A third response to the claim that we need not worry about genetic risk testing because it is essentially similar to things like cholesterol testing is to question the premise that people know about the genetic component of cholesterol. Discussions of cholesterol in the media emphasize the things people can do to lower it. Reminders that cholesterol level is also significantly affected by genetics appear less frequently, and it may well be that most people are unaware that cholesterol level has a substantial genetic component. If people did understand that, perhaps they would be less tolerant of the widespread use of cholesterol testing to determine insurance eligibility, precisely because it was to that extent outside of individuals' control.

There is yet another possibility: that the central notion underlying commercial health insurance underwriting--the greater the likelihood of illness, the more one should pay for coverage--is morally unsound.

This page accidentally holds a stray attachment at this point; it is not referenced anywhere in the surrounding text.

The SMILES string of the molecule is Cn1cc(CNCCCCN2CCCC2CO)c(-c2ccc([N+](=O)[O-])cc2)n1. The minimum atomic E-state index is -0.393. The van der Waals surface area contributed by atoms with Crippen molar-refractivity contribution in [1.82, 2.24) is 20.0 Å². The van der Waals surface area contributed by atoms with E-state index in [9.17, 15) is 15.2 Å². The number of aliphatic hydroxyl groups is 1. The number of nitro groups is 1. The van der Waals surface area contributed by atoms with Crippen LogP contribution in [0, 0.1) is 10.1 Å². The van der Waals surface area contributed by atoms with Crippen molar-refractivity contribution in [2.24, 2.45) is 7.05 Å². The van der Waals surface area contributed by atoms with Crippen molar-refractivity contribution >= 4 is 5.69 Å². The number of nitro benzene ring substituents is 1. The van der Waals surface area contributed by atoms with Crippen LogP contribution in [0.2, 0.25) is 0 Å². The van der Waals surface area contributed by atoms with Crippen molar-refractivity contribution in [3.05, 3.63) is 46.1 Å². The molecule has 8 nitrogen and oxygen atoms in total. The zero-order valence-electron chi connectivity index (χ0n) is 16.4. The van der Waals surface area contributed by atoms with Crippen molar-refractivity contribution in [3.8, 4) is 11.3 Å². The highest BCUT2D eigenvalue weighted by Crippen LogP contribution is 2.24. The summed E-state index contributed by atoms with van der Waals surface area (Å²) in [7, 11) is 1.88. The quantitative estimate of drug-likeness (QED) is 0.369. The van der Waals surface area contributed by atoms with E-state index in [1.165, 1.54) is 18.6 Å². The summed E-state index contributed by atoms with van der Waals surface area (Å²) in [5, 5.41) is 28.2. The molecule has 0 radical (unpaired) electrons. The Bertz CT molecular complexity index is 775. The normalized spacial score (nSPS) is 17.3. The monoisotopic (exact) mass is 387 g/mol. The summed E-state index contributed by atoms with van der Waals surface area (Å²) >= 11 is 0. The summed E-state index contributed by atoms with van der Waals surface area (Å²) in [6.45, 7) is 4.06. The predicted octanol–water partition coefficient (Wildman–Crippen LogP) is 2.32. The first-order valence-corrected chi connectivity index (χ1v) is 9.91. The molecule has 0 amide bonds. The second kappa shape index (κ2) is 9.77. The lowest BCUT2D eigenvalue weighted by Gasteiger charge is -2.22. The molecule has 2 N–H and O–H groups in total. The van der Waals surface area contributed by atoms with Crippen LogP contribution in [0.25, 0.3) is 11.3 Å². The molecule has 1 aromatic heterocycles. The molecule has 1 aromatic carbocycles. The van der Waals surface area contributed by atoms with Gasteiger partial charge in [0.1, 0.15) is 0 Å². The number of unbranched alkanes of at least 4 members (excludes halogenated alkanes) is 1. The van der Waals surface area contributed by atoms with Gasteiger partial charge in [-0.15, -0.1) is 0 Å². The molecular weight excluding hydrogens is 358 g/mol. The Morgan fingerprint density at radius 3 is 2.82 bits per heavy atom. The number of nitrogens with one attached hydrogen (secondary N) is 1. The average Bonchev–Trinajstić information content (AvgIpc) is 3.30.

Actuarial Fairness

Insurers take a particular view of fairness: actuarial fairness. Actuarial fairness claims that "policyholders with the same expected risk of loss should be treated equally.... An insurance company has the responsibility to treat all its policyholders fairly by establishing premiums at a level consistent with the risk represented by each individual policy-holder."[5] This definition of fairness begs the question: Why should we count differences in risk of disease as an ethically relevant justification for treating people differently in their access to health insurance and health care?

Actuarial fairness does have a realm of application in which it seems reasonable. Call it the Lloyds of London model: if two oil tanker companies ask to have their cargoes and vessels insured, one for a trip up the Atlantic to a U.S. port, the other for a voyage through the Arabian Gulf during the height of the war in Kuwait and Iraq, the owner of the first ship would cry foul if she were charged the same extraordinarily high rate as the owner of the second. Most of us, I suspect, would agree that charging the two owners the same rate would be unfair. What makes it so?